Diosque’s Constante represents some of the freshest new sounds coming out of Argentina. Everything from the order of the tracks to the diversity within them reflects a carefully thought-out album. The string of dance tracks placed at the beginning contains strong potential singles, while some of the closers are equally as strong, yet in a more relaxed and subdued way. It’s this trajectory, with ups and downs in the middle, that allows the listener to be taken on the road with Diosque through different moods, lyrics and styles.
Juan Román Diosque, the man behind Diosque, was recently signed to the Chilean label Quemasucabeza to release his most recent album. His work brings in different electronic sounds, guitars and layered vocals to create a style of music that is difficult to describe. It’s probably something like alternative electronic. The first song, “Fuego,” is one of the best: a club-worthy track with a slow vibe that gets you ready for the pulsating synths of the second track, “Una Naranja.” Diosque seems to have known that “Una Naranja” was also one of the other best tracks, because it already has a music video to go with it [see below]. The protagonist’s face is always in shadows, and in fact, I haven’t found a picture of Diosque with his face fully uncovered. That partial obscurance of identity adds mystique to the album.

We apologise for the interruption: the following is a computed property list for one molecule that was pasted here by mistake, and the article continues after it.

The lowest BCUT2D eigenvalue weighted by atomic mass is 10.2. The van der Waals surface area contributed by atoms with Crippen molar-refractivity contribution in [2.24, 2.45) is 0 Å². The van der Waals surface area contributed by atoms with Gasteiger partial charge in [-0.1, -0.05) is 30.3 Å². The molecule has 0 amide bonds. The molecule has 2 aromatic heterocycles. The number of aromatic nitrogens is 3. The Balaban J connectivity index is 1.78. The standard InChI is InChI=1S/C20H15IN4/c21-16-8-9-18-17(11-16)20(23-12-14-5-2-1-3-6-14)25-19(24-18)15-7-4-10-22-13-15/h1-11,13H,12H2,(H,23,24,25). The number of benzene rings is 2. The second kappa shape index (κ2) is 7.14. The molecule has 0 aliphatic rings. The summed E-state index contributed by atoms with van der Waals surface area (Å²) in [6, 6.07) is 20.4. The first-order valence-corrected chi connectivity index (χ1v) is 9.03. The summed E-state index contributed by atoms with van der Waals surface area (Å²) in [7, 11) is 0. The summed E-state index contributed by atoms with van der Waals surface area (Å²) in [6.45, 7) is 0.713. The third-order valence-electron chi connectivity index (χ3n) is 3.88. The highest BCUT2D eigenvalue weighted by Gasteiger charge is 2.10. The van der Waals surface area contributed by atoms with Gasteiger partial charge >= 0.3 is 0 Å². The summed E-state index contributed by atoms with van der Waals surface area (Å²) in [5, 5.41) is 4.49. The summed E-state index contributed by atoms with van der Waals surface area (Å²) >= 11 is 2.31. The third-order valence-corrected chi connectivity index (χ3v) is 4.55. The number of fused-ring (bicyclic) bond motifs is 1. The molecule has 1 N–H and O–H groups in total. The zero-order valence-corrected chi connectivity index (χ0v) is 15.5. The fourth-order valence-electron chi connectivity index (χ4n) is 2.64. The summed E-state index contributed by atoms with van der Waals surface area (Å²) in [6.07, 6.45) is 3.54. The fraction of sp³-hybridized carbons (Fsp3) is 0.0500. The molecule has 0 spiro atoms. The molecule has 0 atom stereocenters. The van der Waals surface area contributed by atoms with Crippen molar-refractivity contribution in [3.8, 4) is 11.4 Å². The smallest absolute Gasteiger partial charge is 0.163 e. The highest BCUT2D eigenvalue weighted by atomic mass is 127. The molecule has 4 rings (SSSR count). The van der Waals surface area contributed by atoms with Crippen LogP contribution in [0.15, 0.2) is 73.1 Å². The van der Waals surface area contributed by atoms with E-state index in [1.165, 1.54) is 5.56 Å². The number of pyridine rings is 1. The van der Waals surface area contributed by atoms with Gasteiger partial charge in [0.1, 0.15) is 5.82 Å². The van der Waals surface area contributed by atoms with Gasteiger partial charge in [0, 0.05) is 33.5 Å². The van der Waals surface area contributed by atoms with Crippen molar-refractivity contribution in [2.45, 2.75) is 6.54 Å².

The next two songs are also strong. “La Cura” could be a song out of an Astro album, topped off with an eighties vibe and great vocal-layering at the end. “Soy Las Seis,” the fourth song, is great for dancing, and its lyrics talk about the intersectionality of dreams and being awake, which reflects a more general theme of the album, whose sound seems both familiar and foreign at the same time. The middle then becomes the weakest point of the album, where the songs have a little less variation. However, “Broncedado” is thrown in amongst them, and brings a little more life. The general theme in the middle moves towards slow, however, allowing the songs to serve as a transition in mood to the last two songs which round out the album with their toned-down music.
“El Típico Secreto” features guitar strumming and a bass line, which varies from the style of the other songs, but it also retains the electronic feel of the album through different clinks and clacks in the background. It is very relaxing and brings the listener down into a mood ready to close the album. Finally, “Río,” the last track, also diverges with a beginning of vocals and guitar, and with less of the effects of the rest of the album. Overall, the album is not a happy, high-energy dance album, but neither is it a melancholy one. It’s just new and fresh, and after listening through it doesn’t particularly remind me of any other bands, which to me shows uniqueness and originality.
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